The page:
6. The role of the arts in learning continues to come under great scrutiny. Five neuroscience departments and universities (University of Oregon, Harvard University, University of Michigan, Dartmouth College, and Stanford University) currently have projects studying the impact of the arts on the brain. Arts and Neuroscience is a new journal that tracks the connections being made by researchers. This is a serious topic for neuroscience, and it should be for trainers, too. Issues being explored are whether the arts have transfer value.
7. The value of exercise to the brain was highlighted in a recent cover story in Newsweek. More important, there are many studies examining this connection in The Journal of Exercise, Pediatric Exercise Science, and The Journal of Exercise Physiology Online. The weight of the evidence is that exercise is strongly correlated with increased brain mass, better cognition, mood regulation, and new cell production. This information was unknown a generation ago.
8. The discovery that environments alter our brains is profound. This research goes back decades to the early work of the first trailblazing biological psychologists: Mark Rosenzweig at the University of California, Berkeley, and Bill Greenough at the University of Illinois, Urbana-Champaign. In fact, a new collaboration has emerged between neuroscientists and architects. "The mission of the Academy of Neuroscience for Architecture" according to the group's website, "is to promote and advance knowledge that links neuroscience research to a growing understanding of human responses to the built environment." This makes the selection of physical location for training an important issue.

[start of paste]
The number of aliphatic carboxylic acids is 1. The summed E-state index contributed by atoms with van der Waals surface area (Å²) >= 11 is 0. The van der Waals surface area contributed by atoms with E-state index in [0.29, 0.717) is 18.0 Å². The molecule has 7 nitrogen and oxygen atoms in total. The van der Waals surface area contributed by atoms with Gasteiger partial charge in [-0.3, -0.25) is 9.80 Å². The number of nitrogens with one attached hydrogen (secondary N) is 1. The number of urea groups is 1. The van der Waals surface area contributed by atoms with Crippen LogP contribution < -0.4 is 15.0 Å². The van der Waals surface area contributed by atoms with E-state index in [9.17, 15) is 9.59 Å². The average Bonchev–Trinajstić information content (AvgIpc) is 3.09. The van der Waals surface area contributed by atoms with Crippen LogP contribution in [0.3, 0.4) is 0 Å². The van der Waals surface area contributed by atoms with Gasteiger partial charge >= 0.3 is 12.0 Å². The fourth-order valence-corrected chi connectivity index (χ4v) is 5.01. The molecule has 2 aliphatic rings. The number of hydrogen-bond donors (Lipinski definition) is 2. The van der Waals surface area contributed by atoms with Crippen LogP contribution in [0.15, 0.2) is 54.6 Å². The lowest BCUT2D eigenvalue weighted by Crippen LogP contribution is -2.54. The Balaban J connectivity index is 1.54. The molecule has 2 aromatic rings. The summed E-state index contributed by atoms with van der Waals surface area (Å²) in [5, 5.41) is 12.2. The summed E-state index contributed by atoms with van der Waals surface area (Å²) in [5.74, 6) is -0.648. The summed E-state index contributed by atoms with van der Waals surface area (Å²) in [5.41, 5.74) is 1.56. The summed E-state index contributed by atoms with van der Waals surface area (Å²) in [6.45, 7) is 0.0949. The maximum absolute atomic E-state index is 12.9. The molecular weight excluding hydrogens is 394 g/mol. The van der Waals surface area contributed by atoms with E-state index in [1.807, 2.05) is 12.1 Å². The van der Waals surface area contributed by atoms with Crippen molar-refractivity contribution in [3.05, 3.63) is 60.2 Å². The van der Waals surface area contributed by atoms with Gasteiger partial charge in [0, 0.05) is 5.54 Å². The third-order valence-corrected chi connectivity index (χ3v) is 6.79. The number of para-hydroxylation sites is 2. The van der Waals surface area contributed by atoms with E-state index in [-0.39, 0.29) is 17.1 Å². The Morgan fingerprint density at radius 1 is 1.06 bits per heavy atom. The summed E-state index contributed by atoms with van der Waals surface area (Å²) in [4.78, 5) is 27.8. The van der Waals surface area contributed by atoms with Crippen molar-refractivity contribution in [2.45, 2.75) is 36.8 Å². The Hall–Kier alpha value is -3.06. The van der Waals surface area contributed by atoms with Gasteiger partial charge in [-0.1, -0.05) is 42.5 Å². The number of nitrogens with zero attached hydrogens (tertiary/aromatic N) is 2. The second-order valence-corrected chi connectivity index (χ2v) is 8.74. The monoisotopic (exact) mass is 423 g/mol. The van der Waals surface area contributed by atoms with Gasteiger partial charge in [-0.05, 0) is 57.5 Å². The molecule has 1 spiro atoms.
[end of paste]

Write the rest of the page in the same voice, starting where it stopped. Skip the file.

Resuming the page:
Since the brain is involved in everything we do, the next question is, Is the brain fixed, or is it malleable? Is it shaped by experience? An overwhelming body of evidence shows our brain is altered by everyday experiences, Therefore, it stands to reason that altering experiences alters the brain. The brain is involved with everything done in a learning environment and trainers who understand that take that into consideration in the planning and decision-making process for all volunteer training.
Ideas, theories, information, and
training for those who manage the work of volunteers
Online Training for Directors of Volunteer Programs
Winter Quarter January, 2011
Want to improve and organize your recruiting efforts?
Interested in targeting a market for recruiting volunteers?
Looking to design and deliver effective training workshops?
Beginning in January the Volunteer Engagement and Leadership Program offers two online course, Recruiting Volunteers and Training Volunteers, in conjunction with the School of Public Administration’s Institute for Nonprofit Studies and the Department of Extended Studies. The classes are part of a series that leads to certification in Volunteer Administration and can be taken pass/fail or for college credit.
Recruitment of Volunteers engages students in a marketing approach to the recruitment of volunteers. Interactive activities involve students in practical discussions of the different styles of volunteering—traditional and episodic; building a recruiting plan, advertising and promotion for volunteers, and the organization of a volunteer recruiting team.